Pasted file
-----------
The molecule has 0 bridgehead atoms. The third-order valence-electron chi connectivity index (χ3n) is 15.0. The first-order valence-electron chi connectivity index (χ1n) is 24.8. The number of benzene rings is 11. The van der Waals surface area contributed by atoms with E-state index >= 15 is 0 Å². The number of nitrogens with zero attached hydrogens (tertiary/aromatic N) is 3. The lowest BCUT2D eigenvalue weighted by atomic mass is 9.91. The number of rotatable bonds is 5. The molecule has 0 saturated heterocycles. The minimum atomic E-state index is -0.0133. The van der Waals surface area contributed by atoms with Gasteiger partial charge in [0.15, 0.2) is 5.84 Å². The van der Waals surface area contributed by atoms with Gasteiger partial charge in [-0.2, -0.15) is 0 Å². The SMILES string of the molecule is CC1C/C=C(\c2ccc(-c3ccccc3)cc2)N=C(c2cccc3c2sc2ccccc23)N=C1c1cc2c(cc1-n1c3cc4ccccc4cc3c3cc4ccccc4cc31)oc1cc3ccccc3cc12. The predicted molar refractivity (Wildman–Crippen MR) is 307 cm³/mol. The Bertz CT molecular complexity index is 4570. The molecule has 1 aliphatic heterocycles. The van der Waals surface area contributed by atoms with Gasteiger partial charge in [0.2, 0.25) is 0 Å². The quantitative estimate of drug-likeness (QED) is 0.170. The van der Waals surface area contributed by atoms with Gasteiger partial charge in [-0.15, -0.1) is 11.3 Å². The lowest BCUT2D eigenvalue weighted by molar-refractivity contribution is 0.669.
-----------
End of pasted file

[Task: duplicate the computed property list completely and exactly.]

The molecule has 0 bridgehead atoms. The third-order valence-electron chi connectivity index (χ3n) is 15.0. The first-order valence-electron chi connectivity index (χ1n) is 24.8. The number of benzene rings is 11. The van der Waals surface area contributed by atoms with E-state index >= 15 is 0 Å². The number of nitrogens with zero attached hydrogens (tertiary/aromatic N) is 3. The lowest BCUT2D eigenvalue weighted by atomic mass is 9.91. The number of rotatable bonds is 5. The molecule has 0 saturated heterocycles. The minimum atomic E-state index is -0.0133. The van der Waals surface area contributed by atoms with Gasteiger partial charge in [0.15, 0.2) is 5.84 Å². The van der Waals surface area contributed by atoms with Gasteiger partial charge in [-0.2, -0.15) is 0 Å². The SMILES string of the molecule is CC1C/C=C(\c2ccc(-c3ccccc3)cc2)N=C(c2cccc3c2sc2ccccc23)N=C1c1cc2c(cc1-n1c3cc4ccccc4cc3c3cc4ccccc4cc31)oc1cc3ccccc3cc12. The predicted molar refractivity (Wildman–Crippen MR) is 307 cm³/mol. The Bertz CT molecular complexity index is 4570. The molecule has 1 aliphatic heterocycles. The van der Waals surface area contributed by atoms with Gasteiger partial charge in [0.2, 0.25) is 0 Å². The quantitative estimate of drug-likeness (QED) is 0.170. The van der Waals surface area contributed by atoms with Gasteiger partial charge in [-0.15, -0.1) is 11.3 Å². The lowest BCUT2D eigenvalue weighted by molar-refractivity contribution is 0.669.